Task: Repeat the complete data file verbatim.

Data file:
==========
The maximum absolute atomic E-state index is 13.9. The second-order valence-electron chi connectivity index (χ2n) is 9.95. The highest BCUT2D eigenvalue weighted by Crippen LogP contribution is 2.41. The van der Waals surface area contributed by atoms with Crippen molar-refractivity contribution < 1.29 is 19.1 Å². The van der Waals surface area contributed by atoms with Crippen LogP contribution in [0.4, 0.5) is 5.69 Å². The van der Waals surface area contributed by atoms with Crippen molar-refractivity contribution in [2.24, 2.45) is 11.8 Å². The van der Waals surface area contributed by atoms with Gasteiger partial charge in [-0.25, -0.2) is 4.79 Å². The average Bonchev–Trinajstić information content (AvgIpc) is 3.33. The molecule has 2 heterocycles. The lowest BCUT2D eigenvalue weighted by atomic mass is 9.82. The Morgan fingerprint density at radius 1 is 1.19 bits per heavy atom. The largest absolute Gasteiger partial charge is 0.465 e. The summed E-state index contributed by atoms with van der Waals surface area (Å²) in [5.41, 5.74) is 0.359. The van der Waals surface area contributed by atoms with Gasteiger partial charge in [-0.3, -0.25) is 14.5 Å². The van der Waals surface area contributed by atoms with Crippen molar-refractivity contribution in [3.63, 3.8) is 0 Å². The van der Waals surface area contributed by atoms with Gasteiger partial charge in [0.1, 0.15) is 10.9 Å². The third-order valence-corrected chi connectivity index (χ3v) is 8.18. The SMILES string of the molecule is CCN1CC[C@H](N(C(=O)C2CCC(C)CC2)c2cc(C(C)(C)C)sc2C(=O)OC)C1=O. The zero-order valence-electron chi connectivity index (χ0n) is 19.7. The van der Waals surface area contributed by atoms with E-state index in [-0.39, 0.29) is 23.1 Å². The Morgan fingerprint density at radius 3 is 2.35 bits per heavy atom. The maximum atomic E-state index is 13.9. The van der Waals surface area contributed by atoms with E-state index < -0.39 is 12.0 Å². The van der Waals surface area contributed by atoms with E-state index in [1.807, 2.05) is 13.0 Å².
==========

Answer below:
The maximum absolute atomic E-state index is 13.9. The second-order valence-electron chi connectivity index (χ2n) is 9.95. The highest BCUT2D eigenvalue weighted by Crippen LogP contribution is 2.41. The van der Waals surface area contributed by atoms with Crippen molar-refractivity contribution < 1.29 is 19.1 Å². The van der Waals surface area contributed by atoms with Crippen LogP contribution in [0.4, 0.5) is 5.69 Å². The van der Waals surface area contributed by atoms with Crippen molar-refractivity contribution in [2.24, 2.45) is 11.8 Å². The van der Waals surface area contributed by atoms with Gasteiger partial charge in [-0.25, -0.2) is 4.79 Å². The average Bonchev–Trinajstić information content (AvgIpc) is 3.33. The molecule has 2 heterocycles. The lowest BCUT2D eigenvalue weighted by atomic mass is 9.82. The Morgan fingerprint density at radius 1 is 1.19 bits per heavy atom. The largest absolute Gasteiger partial charge is 0.465 e. The summed E-state index contributed by atoms with van der Waals surface area (Å²) in [5.41, 5.74) is 0.359. The van der Waals surface area contributed by atoms with Gasteiger partial charge in [-0.3, -0.25) is 14.5 Å². The van der Waals surface area contributed by atoms with Crippen molar-refractivity contribution in [3.63, 3.8) is 0 Å². The van der Waals surface area contributed by atoms with Gasteiger partial charge in [0.1, 0.15) is 10.9 Å². The third-order valence-corrected chi connectivity index (χ3v) is 8.18. The SMILES string of the molecule is CCN1CC[C@H](N(C(=O)C2CCC(C)CC2)c2cc(C(C)(C)C)sc2C(=O)OC)C1=O. The zero-order valence-electron chi connectivity index (χ0n) is 19.7. The van der Waals surface area contributed by atoms with E-state index in [-0.39, 0.29) is 23.1 Å². The Morgan fingerprint density at radius 3 is 2.35 bits per heavy atom. The maximum atomic E-state index is 13.9. The van der Waals surface area contributed by atoms with E-state index < -0.39 is 12.0 Å². The van der Waals surface area contributed by atoms with E-state index in [1.807, 2.05) is 13.0 Å².